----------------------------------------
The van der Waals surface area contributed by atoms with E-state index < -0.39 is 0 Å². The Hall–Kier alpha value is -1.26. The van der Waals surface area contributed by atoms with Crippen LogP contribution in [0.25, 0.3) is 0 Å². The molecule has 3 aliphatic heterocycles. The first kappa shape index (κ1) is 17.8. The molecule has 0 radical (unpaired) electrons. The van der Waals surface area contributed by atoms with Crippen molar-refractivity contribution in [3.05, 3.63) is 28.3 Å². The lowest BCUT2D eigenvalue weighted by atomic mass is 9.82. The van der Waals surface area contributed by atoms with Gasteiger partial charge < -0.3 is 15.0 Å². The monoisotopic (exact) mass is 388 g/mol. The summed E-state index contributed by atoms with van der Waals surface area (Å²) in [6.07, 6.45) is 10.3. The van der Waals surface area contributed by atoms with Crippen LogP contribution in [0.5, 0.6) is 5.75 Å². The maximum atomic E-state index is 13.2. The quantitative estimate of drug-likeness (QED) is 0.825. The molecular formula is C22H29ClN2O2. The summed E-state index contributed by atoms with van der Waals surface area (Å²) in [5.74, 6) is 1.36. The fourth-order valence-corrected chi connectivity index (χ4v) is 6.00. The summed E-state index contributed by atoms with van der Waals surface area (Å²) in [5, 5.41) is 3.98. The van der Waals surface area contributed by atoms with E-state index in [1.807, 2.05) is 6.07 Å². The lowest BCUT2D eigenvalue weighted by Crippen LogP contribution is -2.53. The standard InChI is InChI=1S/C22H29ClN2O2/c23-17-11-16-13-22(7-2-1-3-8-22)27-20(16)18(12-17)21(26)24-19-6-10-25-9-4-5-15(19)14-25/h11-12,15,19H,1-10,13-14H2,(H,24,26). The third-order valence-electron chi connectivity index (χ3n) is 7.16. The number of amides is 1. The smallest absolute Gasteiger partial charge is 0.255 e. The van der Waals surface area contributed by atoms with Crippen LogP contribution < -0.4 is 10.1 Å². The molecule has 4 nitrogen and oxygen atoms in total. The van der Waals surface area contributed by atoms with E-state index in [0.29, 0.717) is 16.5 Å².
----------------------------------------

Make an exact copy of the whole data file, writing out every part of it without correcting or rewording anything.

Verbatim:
The van der Waals surface area contributed by atoms with E-state index < -0.39 is 0 Å². The Hall–Kier alpha value is -1.26. The van der Waals surface area contributed by atoms with Crippen LogP contribution in [0.25, 0.3) is 0 Å². The molecule has 3 aliphatic heterocycles. The first kappa shape index (κ1) is 17.8. The molecule has 0 radical (unpaired) electrons. The van der Waals surface area contributed by atoms with Crippen molar-refractivity contribution in [3.05, 3.63) is 28.3 Å². The lowest BCUT2D eigenvalue weighted by atomic mass is 9.82. The van der Waals surface area contributed by atoms with Gasteiger partial charge < -0.3 is 15.0 Å². The monoisotopic (exact) mass is 388 g/mol. The summed E-state index contributed by atoms with van der Waals surface area (Å²) in [6.07, 6.45) is 10.3. The van der Waals surface area contributed by atoms with Crippen LogP contribution in [0.5, 0.6) is 5.75 Å². The maximum atomic E-state index is 13.2. The quantitative estimate of drug-likeness (QED) is 0.825. The molecular formula is C22H29ClN2O2. The summed E-state index contributed by atoms with van der Waals surface area (Å²) in [5.74, 6) is 1.36. The fourth-order valence-corrected chi connectivity index (χ4v) is 6.00. The summed E-state index contributed by atoms with van der Waals surface area (Å²) in [5, 5.41) is 3.98. The van der Waals surface area contributed by atoms with E-state index in [1.807, 2.05) is 6.07 Å². The lowest BCUT2D eigenvalue weighted by Crippen LogP contribution is -2.53. The standard InChI is InChI=1S/C22H29ClN2O2/c23-17-11-16-13-22(7-2-1-3-8-22)27-20(16)18(12-17)21(26)24-19-6-10-25-9-4-5-15(19)14-25/h11-12,15,19H,1-10,13-14H2,(H,24,26). The third-order valence-electron chi connectivity index (χ3n) is 7.16. The number of amides is 1. The smallest absolute Gasteiger partial charge is 0.255 e. The van der Waals surface area contributed by atoms with Crippen LogP contribution < -0.4 is 10.1 Å². The molecule has 4 nitrogen and oxygen atoms in total. The van der Waals surface area contributed by atoms with E-state index in [0.29, 0.717) is 16.5 Å².